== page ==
Emotional scenes as PPCS announces closure

Emotions ran high today as workers were told that PPCS planned to close its Oringi sheep processing plant near Dannevirke.

Workers at the southern Hawke's Bay works, which employs 466 staff, were told by PPCS chief executive Keith Cooper of the decision at a meeting at the plant this morning.

Mr Cooper said the proposed closure was part of the company's "right-sizing programme" - aimed at aligning the company's processing capacity to current and projected livestock availability.

"Today we began a consultation process with our employees and their representatives at the plant. A final decision is expected within the next fortnight once that process has concluded," he said.

"We understand that this news is unwelcome for our employees, their families and the Dannevirke community.


Staff had feared the worst when called to meet the plant today.

Worker Jimmy Sciascia was at the meeting, and said it was a full house.

"There were a lot of angry people," he said. "Very emotional, and they were showing that by the comments they were making to the CEO."

Despite the news being expected it was still a blow, he said.

" It is for me, but I think it will be more of a blow for the people that have been working there for 20 to 30 years, or even the guys that have been there from the very start, it will affect them the most."

Mr Sciascia said many of the workers had been there for many years, "and they're very family orientated as well".

He said most people lived locally and workers were questioning why they didn't close the Takapau plant instead, which would have less impact on the town.

"The workers got angry about that because it was a financial decision, it wasn't a decision based upon the community and the best interests of the people."

Mr Cooper said the decision followed "a careful review of our sheep processing operations, livestock trends and industry processing capacity".

"This is an industry that is suffering from poor returns and the threat of alternative land uses, and PPCS must and will continue to make hard decisions to give security to the business and its farmer-shareholders going forward."

PPCS Oringi is currently in seasonal shutdown following the end of the main livestock processing season, October to March.

Mr Cooper said that, under the proposal, the Oringi processing facility would not reopen and the plant would be decommissioned, a process expected to take around six months.

"A lot of people have gone out and got other things to do while it's the off season, but I don't think they were counting on not coming back at all," Mr Sciascia said.

He was working in forestry but had planned to return to the works.

"It's pretty sad because it's the kind of job you can just walk into without any major qualifications and you're on a good rate of money."

He, like his colleagues, would now be forced to re-evaluate his future.

Mr Cooper said if PPCS Oringi did close the company would "make every practical effort to assist our employees through the change and where possible offer alternative employment at our other processing facilities where vacancies exist".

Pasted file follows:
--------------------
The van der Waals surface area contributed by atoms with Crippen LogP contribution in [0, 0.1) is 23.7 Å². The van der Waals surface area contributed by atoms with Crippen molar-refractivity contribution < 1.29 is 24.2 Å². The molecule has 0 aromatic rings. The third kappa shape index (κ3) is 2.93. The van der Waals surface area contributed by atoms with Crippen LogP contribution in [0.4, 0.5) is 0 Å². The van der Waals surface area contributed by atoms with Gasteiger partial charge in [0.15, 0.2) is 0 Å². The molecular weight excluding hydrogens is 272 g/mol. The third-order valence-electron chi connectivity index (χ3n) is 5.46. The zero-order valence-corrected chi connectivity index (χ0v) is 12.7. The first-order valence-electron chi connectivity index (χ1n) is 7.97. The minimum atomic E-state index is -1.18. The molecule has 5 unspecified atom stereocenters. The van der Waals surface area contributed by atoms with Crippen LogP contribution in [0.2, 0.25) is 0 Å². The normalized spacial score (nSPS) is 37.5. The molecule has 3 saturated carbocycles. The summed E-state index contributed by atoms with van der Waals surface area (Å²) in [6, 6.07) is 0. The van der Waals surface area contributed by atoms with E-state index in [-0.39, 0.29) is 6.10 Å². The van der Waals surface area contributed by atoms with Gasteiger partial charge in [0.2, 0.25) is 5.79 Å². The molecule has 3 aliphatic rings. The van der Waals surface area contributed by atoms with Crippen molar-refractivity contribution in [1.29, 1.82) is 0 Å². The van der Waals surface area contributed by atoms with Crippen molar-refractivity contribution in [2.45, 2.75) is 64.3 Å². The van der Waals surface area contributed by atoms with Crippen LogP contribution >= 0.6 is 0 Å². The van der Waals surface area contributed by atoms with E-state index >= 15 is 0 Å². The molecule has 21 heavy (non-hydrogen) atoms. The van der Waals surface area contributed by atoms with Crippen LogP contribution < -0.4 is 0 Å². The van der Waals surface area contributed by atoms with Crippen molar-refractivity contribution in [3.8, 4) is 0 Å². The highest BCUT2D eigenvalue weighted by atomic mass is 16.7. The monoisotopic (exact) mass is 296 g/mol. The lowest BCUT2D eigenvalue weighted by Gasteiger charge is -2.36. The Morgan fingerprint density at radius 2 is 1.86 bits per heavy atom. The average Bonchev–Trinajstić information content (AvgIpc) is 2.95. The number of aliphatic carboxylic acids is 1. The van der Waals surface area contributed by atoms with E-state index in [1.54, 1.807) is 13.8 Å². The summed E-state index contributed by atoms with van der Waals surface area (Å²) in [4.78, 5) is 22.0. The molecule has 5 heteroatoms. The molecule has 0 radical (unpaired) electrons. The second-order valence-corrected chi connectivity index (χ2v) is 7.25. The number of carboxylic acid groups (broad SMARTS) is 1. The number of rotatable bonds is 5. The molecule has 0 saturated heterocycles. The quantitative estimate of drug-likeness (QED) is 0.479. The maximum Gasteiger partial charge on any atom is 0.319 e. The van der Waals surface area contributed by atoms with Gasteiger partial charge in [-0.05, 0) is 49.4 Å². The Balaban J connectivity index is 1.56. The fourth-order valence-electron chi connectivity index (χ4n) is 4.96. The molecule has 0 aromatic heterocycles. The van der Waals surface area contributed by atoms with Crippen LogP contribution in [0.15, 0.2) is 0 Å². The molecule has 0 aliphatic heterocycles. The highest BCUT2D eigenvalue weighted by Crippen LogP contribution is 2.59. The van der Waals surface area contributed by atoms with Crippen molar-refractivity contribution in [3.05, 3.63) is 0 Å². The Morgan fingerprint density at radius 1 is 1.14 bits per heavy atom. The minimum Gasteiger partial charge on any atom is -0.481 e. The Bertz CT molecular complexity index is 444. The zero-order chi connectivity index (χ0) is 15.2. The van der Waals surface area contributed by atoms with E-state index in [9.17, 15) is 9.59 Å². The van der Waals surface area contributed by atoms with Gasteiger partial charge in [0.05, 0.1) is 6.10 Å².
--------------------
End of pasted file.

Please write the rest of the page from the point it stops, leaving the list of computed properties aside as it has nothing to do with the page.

The proposal to close the site reflected the trend of declining sheep numbers and increasing sheep processing capacity in the North Island during a period of sustained strength in the New Zealand dollar, he said.

"Over the next three years, sheep numbers in the North Island are expected to drop by more than 500,000, while in the past two years industry processing capacity has been increased by an additional two million head, in the main by Alliance in Dannevirke and CMP in Marton."

Mr Cooper said the proposed closure was no reflection on the commitment and skill of the workers at Oringi.

"However the actual cost of production at the site was not competitive or sustainable."

The company was evaluating the future of operations across the business.

The Rightsize programme was part of the company's strategy to return PPCS to its traditional profitability over the next 18 months, he said.

From next season, starting in October 2008, all PPCS' North Island sheep processing would occur at its Takapau (Hawke's Bay) and Waitotora (near Wanganui) facilities.

The closure was likely to be a huge blow to Dannevirke, with the district still recovering from job losses at the Norsewear clothing plant in 2007 and the Feltex carpet plant in 2006.

New Zealand Meat Workers and Related Trades Union Incorporated general secretary Dave Eastlake said today the union expected more closures around the country in the coming months.

"We are aware there has been a reduction in stock numbers, so we are aware that some closures would be inevitable."

He said the workers were disappointed but remained realistic that they had to move on.

Mr Eastlake said the workers needed a final decision to be made.

Union representatives would be available at the plant for workers.

Tararua District Mayor Maureen Reynolds said PPCS' decision to close the plant was "devastating".

It had always been a worry for the district, Ms Reynolds said.

"If there is anything sure in the meat industry it is change."

She said the decision "came out of the blue" and would be dreadful for the workers.

The closing of the plant would have "huge effect" on the community.

- NZPA

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